How to: Not Get Scammed on Ebay

First the bad news: there are more ways to get ripped off when buying and selling over the internet than ever before. The good news is that with a little common sense, most are avoidable.

The great playground of the modern fraud artist has been Ebay. Fueled by greed, buyers have been lured into lowball auctions on high end items. With their savings sent overseas via Western Union, buyers waited patiently on their doorsteps, fake UPS tracking numbers in hand, never to have that expensive new toy arrive. Although Ebay has been cracking down efficiently, it is still a buyer beware world out there. While there are many other auction sites out there, the following red flags should apply to any purchase you make.

High end items at low dollar prices: Sure, we are all greedy, and we want as much money for our stuff as possible. This applies to Ebay sellers as well as everyone else. When you see someone selling a brand new video camera for half the price of other auctions, you need to ask yourself why. It doesn’t cost him anything to raise the price, so why should he want to sell it for less? It’s common sense, yet we are often blinded by the opportunity to snag a deal that we can all brag to our friends about. You need to remember one time tested saying: “If it is too good to be true, it probably is.”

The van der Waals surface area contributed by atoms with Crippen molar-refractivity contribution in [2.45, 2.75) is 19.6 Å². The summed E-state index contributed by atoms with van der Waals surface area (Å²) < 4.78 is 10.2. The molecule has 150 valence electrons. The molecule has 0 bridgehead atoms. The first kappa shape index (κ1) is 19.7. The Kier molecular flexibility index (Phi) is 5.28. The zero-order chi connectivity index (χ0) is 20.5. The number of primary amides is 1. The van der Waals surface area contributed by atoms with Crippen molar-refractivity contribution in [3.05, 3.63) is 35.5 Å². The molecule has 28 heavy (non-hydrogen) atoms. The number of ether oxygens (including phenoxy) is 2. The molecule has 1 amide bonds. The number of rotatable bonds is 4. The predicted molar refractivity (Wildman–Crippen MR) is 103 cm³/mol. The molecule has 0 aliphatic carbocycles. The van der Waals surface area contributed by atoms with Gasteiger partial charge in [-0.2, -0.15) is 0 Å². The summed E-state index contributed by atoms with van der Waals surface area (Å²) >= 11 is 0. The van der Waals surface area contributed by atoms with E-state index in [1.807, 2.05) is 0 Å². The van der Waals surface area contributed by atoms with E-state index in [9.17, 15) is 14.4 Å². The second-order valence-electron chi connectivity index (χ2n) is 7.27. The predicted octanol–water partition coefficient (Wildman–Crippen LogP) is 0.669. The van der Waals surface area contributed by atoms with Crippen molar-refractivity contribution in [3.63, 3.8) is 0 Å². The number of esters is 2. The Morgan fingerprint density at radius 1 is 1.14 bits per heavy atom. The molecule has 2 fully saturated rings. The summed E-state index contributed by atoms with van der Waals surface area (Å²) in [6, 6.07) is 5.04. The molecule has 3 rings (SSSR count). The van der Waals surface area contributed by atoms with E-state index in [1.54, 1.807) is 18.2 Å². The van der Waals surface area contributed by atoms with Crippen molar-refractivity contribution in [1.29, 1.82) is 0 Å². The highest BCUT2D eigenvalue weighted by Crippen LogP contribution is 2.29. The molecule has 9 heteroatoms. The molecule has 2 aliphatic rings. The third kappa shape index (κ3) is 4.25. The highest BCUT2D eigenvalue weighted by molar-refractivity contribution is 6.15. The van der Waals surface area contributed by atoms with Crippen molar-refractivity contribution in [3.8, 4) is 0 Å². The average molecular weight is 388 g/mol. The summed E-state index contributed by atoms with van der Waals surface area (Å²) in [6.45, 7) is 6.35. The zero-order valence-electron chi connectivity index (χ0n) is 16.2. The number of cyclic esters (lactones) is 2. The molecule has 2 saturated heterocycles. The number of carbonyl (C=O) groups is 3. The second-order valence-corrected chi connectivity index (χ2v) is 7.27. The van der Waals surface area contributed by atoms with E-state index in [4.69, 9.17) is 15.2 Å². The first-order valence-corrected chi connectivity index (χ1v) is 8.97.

Look for them hawking brand new items at ridiculous discounts. High end electronics, video cameras, still cameras, and laptops are always popular items.